Admittedly, the nurses talk up their employers' products, both to the patients and to medical personnel in doctors' offices. And while they are encouraging worthwhile treatments today, some watchdogs worry about overmedicating patients if these programs are expanded to include many different drugs. Watchdogs also wonder if hospitals can keep up with drugmakers on salary and benefits. In a current help-wanted ad, one drug company is offering $72,000 a year, plus benefits that include stock options and a car allowance, for nurses trained in treating kidney disease. That is 50% more than registered nurses make on average.

Will the efforts of nurse educators create a new wedge of influence for drug marketers? Not necessarily. They can't make diagnoses or write prescriptions. And they say their links to drugmakers are clear from the get-go. Patients are mostly grateful for the extra attention. Even those with life-threatening diseases often cannot get individual instruction from their doctor or other medical professionals. Insurance companies offer some programs, but patients must often pick up part of the tab. "It's one of the ironies of our health-care system that the only people who seem to care about compliance are not the health insurers or the providers but the drug companies that want to sell their drugs," says Matthew Holt, a health-care consultant in San Francisco.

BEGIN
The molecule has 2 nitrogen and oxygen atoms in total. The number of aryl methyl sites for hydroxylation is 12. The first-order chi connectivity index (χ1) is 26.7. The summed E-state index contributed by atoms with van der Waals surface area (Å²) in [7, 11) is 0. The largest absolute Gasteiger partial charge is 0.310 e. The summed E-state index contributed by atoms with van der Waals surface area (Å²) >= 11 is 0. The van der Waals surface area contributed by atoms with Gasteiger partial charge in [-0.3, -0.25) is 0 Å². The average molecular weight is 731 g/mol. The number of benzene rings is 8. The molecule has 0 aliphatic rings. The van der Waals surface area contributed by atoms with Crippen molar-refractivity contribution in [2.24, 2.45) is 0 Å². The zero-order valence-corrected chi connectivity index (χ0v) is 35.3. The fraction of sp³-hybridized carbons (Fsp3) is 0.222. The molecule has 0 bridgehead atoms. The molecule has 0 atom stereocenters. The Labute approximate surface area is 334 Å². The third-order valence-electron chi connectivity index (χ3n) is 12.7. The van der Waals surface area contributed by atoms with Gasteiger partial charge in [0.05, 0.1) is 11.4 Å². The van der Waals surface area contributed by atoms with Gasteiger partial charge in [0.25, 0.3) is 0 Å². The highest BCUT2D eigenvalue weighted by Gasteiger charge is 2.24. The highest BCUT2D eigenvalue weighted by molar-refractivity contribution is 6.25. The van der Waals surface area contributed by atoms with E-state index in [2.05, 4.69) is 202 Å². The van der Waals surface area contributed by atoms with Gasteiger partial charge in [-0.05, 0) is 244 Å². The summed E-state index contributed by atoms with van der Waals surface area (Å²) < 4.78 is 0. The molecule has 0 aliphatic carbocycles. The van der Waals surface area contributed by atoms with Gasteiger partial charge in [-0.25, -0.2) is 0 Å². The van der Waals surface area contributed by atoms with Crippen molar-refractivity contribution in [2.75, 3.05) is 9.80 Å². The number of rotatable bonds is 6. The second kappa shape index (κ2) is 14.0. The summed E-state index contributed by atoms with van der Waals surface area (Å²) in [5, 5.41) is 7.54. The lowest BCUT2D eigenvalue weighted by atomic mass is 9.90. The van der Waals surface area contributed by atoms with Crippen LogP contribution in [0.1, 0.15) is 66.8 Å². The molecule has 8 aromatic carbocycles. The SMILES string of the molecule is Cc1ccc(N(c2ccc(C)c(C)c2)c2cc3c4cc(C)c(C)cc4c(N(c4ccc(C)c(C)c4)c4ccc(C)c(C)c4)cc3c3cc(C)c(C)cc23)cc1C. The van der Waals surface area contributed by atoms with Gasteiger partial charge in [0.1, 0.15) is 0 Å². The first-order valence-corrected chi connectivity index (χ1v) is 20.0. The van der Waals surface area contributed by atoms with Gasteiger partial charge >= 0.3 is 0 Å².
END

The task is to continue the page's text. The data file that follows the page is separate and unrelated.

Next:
Time-pressed doctors also appreciate the drug industry's help. Since they can call in the nurses at no expense, physicians do not have to hire or train their own nurses to instruct and check up on patients with chronic diseases. "All things being equal -- the same efficacy, the same costs -- I would go with the pharmaceutical company offering this service," says Dr. Walter "Duane" Hinshaw, who runs a family clinic in Garland, Tex.

Serono, a Swiss biotech company based in Geneva, and Pfizer started with a pilot program in 2004, two years after Rebif was approved by the Food & Drug Administration. The partners have since built up a staff of 35 licensed nurses screened by a subsidiary of Quintiles Transnational Corp., a Research Triangle Park (N.C.) pharmaceutical-industry contractor that also assembled Sanofi-Aventis' nurse-educator team. James E. Hoyes, Serono's executive vice-president of neurology, says he hasn't heard any complaints from patients about receiving instruction from nurses on a corporate payroll. Indeed, he says patients generally report that the nurses give them more time and better care than their own doctors do.

Jason Novak, 29, of Houston, who was diagnosed with MS when he was 14, has been getting help from Parks since Rivera put him on Rebif two years ago. Novak says he has always known that Parks works for MS LifeLines, which is owned by Serono and Pfizer. Does that matter? Not at all, he says. "Everyone is an employee of someone."

By Michael Arndt